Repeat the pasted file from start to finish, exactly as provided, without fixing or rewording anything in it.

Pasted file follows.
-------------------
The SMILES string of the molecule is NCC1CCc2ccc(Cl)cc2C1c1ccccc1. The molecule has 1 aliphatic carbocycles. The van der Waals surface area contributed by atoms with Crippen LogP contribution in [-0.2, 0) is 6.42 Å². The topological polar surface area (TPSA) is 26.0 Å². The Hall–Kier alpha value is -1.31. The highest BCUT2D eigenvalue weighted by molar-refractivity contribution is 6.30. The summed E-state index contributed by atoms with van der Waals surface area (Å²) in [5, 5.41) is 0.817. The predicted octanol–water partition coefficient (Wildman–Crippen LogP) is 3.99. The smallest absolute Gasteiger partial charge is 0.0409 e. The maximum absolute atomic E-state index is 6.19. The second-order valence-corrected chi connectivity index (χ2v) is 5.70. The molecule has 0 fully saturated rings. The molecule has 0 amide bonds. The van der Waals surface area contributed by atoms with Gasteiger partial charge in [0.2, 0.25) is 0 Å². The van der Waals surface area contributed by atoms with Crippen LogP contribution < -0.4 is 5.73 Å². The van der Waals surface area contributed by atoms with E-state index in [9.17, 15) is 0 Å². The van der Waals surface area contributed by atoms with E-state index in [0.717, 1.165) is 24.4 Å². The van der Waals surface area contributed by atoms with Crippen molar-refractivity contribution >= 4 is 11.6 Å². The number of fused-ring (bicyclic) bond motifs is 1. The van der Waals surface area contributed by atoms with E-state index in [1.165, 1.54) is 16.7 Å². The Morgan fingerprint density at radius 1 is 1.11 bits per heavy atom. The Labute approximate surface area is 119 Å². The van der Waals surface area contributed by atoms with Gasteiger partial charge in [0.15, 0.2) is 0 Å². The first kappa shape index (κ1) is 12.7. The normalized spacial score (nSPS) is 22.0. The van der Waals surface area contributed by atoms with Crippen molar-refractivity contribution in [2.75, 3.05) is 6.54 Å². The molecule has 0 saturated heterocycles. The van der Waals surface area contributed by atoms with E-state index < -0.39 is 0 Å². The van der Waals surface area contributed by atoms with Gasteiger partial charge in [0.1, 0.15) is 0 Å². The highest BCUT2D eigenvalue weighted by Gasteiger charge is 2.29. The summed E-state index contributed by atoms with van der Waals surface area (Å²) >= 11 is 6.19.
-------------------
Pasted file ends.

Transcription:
The SMILES string of the molecule is NCC1CCc2ccc(Cl)cc2C1c1ccccc1. The molecule has 1 aliphatic carbocycles. The van der Waals surface area contributed by atoms with Crippen LogP contribution in [-0.2, 0) is 6.42 Å². The topological polar surface area (TPSA) is 26.0 Å². The Hall–Kier alpha value is -1.31. The highest BCUT2D eigenvalue weighted by molar-refractivity contribution is 6.30. The summed E-state index contributed by atoms with van der Waals surface area (Å²) in [5, 5.41) is 0.817. The predicted octanol–water partition coefficient (Wildman–Crippen LogP) is 3.99. The smallest absolute Gasteiger partial charge is 0.0409 e. The maximum absolute atomic E-state index is 6.19. The second-order valence-corrected chi connectivity index (χ2v) is 5.70. The molecule has 0 fully saturated rings. The molecule has 0 amide bonds. The van der Waals surface area contributed by atoms with Gasteiger partial charge in [0.2, 0.25) is 0 Å². The van der Waals surface area contributed by atoms with Crippen LogP contribution < -0.4 is 5.73 Å². The van der Waals surface area contributed by atoms with E-state index in [9.17, 15) is 0 Å². The van der Waals surface area contributed by atoms with E-state index in [0.717, 1.165) is 24.4 Å². The van der Waals surface area contributed by atoms with Crippen molar-refractivity contribution >= 4 is 11.6 Å². The number of fused-ring (bicyclic) bond motifs is 1. The van der Waals surface area contributed by atoms with E-state index in [1.165, 1.54) is 16.7 Å². The Morgan fingerprint density at radius 1 is 1.11 bits per heavy atom. The Labute approximate surface area is 119 Å². The van der Waals surface area contributed by atoms with Gasteiger partial charge in [0.15, 0.2) is 0 Å². The first kappa shape index (κ1) is 12.7. The normalized spacial score (nSPS) is 22.0. The van der Waals surface area contributed by atoms with Crippen molar-refractivity contribution in [2.75, 3.05) is 6.54 Å². The molecule has 0 saturated heterocycles. The van der Waals surface area contributed by atoms with E-state index < -0.39 is 0 Å². The van der Waals surface area contributed by atoms with Gasteiger partial charge in [0.1, 0.15) is 0 Å². The highest BCUT2D eigenvalue weighted by Gasteiger charge is 2.29. The summed E-state index contributed by atoms with van der Waals surface area (Å²) >= 11 is 6.19.